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  • Jan 21 12:02
    neko-kai closed #1374
  • Jan 21 03:03
    scala-steward opened #1374
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    neko-kai closed #1373
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  • Jan 19 15:49
    neko-kai commented #1369
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    scala-steward opened #1370
  • Jan 17 09:28
    Fruzenshtein opened #1369
Kai
@neko-kai

@Adriani277 Assuming you’re inheriting a new class BIOCatsParallel from BIOCatsSync, where:

class BIOCatsSync[F[+_, +_]](override val F: BIO[F]) extends BIOCatsBracket[F](F) with cats.effect.Sync[F[Throwable, ?]]

Then the Monad[M] is fulfilled by thisoverride val monad: Monad[F[Throwable, ?]] = this
The Parallel.applicative field is the parallel applicative - aka an applicative where zip is implemented by zipPar. So you’d override type F[A] = F[Throwable, A] and implement the applicative inline:

override lazy val applicative: Applicative[F] = new Applicative[F] {
  def zip = zipPar
  def traverse = parTraverse
  def ap = ...
}
The parallel typeclass witnesses a two-way conversion between this M and some kind of parallel variant of M, F. In this case the parallel variant is the same type, we just use different functions to implement the parallel applicative.
Adriani Furtado
@Adriani277
Ahh I see, thanks for the help
Kai
@neko-kai
:+1:
Adriani Furtado
@Adriani277
@neko-kai I believe I have most of the code for cats.Parallel I have come across an issue which I am not sure what the best way to resolve it is
Kai
@neko-kai
@Adriani277 Answered you in the review
Didac
@umbreak
Hi everyone!
Is there a way to use with the distage testing framework something like the scalaTest BeforeAndAfterAll, where I can have access to the injected Resources?
I want to do some sort of health checks into an endpoint where the docker container is running before starting my tests
Paul S.
@pshirshov
You may create shared ("memoized") resources to get behaviour identical to Before/After hooks. Though you don't have to do that manually, distage-testkit can perform integration checks (including checks on docker containers) for you
  override protected def config: TestConfig = {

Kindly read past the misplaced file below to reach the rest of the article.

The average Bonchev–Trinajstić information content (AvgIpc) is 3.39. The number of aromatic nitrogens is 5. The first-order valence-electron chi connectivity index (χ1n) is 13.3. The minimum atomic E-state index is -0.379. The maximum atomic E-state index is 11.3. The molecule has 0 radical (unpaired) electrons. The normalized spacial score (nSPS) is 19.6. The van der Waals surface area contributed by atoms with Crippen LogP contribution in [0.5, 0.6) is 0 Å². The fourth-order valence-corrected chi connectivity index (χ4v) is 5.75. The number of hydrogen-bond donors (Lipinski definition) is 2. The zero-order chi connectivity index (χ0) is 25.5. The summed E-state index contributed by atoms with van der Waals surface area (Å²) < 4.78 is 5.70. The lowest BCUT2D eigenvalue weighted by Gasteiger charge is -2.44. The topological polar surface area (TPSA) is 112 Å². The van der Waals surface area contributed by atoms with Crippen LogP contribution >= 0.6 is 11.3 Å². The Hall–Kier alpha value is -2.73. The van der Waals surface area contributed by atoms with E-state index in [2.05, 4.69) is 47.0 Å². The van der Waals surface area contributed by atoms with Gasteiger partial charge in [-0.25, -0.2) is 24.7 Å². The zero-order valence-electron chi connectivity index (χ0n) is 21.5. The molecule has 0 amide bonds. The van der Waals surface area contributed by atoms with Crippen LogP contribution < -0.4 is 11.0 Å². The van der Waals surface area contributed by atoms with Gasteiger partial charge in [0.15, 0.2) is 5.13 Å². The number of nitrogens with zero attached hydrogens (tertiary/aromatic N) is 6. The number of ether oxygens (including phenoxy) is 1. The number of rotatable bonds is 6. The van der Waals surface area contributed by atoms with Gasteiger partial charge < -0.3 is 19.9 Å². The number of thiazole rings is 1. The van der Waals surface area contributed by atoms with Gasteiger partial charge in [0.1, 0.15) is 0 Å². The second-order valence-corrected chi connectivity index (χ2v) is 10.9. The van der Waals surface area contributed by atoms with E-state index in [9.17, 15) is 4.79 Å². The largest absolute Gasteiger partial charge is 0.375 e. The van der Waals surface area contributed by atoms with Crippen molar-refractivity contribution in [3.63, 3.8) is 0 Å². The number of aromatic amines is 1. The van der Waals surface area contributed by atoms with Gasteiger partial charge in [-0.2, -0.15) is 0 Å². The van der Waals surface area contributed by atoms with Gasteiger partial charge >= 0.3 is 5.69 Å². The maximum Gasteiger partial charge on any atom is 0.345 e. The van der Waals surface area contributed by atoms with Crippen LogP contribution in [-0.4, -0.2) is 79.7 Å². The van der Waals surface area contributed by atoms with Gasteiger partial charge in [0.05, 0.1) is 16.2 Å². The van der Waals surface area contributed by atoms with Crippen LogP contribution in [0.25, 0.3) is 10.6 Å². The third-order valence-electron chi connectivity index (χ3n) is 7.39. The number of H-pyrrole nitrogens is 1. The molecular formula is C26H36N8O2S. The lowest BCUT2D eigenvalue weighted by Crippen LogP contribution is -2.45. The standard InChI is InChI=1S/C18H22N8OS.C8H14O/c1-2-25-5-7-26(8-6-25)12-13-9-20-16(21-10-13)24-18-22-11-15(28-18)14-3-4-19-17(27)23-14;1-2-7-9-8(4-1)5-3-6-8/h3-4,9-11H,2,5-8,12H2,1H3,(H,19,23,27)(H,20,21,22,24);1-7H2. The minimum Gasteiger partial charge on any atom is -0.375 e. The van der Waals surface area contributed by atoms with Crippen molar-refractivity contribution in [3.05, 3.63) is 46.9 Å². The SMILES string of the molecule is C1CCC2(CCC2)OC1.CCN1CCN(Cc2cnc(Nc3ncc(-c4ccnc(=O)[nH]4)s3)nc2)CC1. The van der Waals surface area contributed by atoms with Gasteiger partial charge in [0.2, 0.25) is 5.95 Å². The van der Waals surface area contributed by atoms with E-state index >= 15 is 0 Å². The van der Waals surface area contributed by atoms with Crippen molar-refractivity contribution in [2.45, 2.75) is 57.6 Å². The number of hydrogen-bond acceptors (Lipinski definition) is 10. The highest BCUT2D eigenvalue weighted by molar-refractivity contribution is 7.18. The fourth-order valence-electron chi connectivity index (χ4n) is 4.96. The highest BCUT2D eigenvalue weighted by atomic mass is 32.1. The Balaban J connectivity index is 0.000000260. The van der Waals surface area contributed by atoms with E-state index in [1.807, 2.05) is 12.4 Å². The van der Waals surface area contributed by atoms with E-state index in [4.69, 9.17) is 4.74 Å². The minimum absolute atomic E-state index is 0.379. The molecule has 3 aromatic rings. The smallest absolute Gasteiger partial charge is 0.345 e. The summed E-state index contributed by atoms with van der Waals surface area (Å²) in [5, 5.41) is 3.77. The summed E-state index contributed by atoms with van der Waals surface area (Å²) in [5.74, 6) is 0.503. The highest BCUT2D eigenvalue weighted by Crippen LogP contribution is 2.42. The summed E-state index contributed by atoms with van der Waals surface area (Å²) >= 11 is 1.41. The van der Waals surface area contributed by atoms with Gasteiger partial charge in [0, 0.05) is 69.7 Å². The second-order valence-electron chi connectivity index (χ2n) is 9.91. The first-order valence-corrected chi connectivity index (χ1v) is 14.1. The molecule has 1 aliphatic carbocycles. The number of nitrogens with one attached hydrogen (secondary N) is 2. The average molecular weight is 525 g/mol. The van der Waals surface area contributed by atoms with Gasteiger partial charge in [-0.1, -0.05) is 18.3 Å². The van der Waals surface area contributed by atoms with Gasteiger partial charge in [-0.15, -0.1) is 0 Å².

super.config.copy(
      memoizationRoots = Set(DIKey.get[PgSvcExample]),
...
That's how you declare a dependency to be shared across all the tests
PgSvcExample may be a resource, in that case it would be created before all the tests and finalized after all the tests
Kai
@neko-kai
@umbreak The above suggestion is correct, the way to do this currently is to create a DIResource with acquire/release actions that are your before/afterAll actions. Then you can pin the resource to be global via memoizationRoots AND pin the resource to be a dependency of all tests such that it doesn’t need to be summoned manually as a parameter for its acquire/release actions to execute.
final class MyTransactor[F[_]] extends DIResourceBase[F, MyTransactor[F]] {
   def acquire = waitForPostgres
   def release = deleteAllTables
}

trait MyTest extends DistageAbstractScalatestSpec[IO] {
  override def config = super.config.copy(
    memoizationRoots = super.config.memoizationRoots ++ Set(
      DIKey.get[MyTransactor[F]], // force MyTransactor to be acquired/released only once per test-run 
    ),
    forcedRoots = super.config.forcedRoots ++ Set(
      DIKey.get[MyTransactor[F]], // force MyTransactor to be acquired/released always, no matter if the running tests declare it as a parameter
    )
  ) 
}
Paul S.
@pshirshov
Technically we have basic support for 'await until ready' semantic. I think we may improve the docker layer to support your scenario too (by the way, P/Rs are welcomed)
Kai
@neko-kai
@umbreak Also, would it be correct to assume that the reason IntegrationCheck doesn’t fit your use-case is because it’s synchronous and doesn’t have access to the effect type? I think in that case we can add the F[_] parameter to it in the next release
Paul S.
@pshirshov
There is some asynchronous awaiting logic in docker integration layer
Didac
@umbreak
That would help, yes. Also as you can see in the example I’m building a Resource for a Transactor (make[Transactor[IO]].fromEffect(...)) and for the waiting logic I need the transactor itself
private def waitForPostgresReady(xa: Transactor[IO], maxDelay: FiniteDuration = 30.seconds): IO[Unit] = ???
Yep, that may be kind of a problem
Kai
@neko-kai
@umbreak I think in that case just adding your existing Transactor[IO] to memoizationKeys will make it happen only once
Paul S.
@pshirshov
Integration checks run early and integration checks with complex dependencies may lead to unexpected outcomes. One of the possible options is to memoize the transactor while keeping ICs on per-test level
@umbreak : could you describe your usecase as precise as possible please?
I mean what behaviour you wish to have?
Didac
@umbreak
cool thanks. One other thing: allowReuse = false on DockerContainerModule will create a new Docker container for every single test block, right?
I’ll detail it soon, I have to answer a call first. Thanks again
Kai
@neko-kai
It will create a new container every time the resource is acquired - if it’s memoized, it will only be once per-run/per-memoization scope anyway
Paul S.
@pshirshov
Nope, for every single test env
Kai
@neko-kai
For every test if not memoized, for every test env if memoized
reuse=true allows reusing the same container between multiple test runs on top of that
Paul S.
@pshirshov

By the way, I had a quick look at your project and got surprised by the fact that you use LocatorRef: make[Cli[F]].tagged(Repo.Dummy).from { locatorRef: LocatorRef => new Cli[F](Some(locatorRef)) }